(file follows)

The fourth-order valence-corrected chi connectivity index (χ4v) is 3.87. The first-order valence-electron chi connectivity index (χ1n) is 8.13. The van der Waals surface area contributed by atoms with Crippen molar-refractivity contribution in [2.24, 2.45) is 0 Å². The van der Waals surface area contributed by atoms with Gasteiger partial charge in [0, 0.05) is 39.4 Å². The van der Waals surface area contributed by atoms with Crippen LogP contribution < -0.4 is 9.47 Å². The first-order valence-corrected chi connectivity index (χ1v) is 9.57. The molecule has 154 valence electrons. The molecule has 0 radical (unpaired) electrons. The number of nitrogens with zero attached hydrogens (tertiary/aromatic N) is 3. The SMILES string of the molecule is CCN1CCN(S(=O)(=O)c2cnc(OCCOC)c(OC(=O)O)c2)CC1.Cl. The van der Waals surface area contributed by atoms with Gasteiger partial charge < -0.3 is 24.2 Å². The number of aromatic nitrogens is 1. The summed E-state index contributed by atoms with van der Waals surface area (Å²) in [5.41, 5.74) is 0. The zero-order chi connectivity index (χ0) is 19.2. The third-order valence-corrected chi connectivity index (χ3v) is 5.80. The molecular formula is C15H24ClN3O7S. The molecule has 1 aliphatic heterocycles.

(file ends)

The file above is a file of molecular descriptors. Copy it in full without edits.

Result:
The fourth-order valence-corrected chi connectivity index (χ4v) is 3.87. The first-order valence-electron chi connectivity index (χ1n) is 8.13. The van der Waals surface area contributed by atoms with Crippen molar-refractivity contribution in [2.24, 2.45) is 0 Å². The van der Waals surface area contributed by atoms with Gasteiger partial charge in [0, 0.05) is 39.4 Å². The van der Waals surface area contributed by atoms with Crippen LogP contribution < -0.4 is 9.47 Å². The first-order valence-corrected chi connectivity index (χ1v) is 9.57. The molecule has 154 valence electrons. The molecule has 0 radical (unpaired) electrons. The number of nitrogens with zero attached hydrogens (tertiary/aromatic N) is 3. The SMILES string of the molecule is CCN1CCN(S(=O)(=O)c2cnc(OCCOC)c(OC(=O)O)c2)CC1.Cl. The van der Waals surface area contributed by atoms with Gasteiger partial charge < -0.3 is 24.2 Å². The number of aromatic nitrogens is 1. The summed E-state index contributed by atoms with van der Waals surface area (Å²) in [5.41, 5.74) is 0. The zero-order chi connectivity index (χ0) is 19.2. The third-order valence-corrected chi connectivity index (χ3v) is 5.80. The molecular formula is C15H24ClN3O7S. The molecule has 1 aliphatic heterocycles.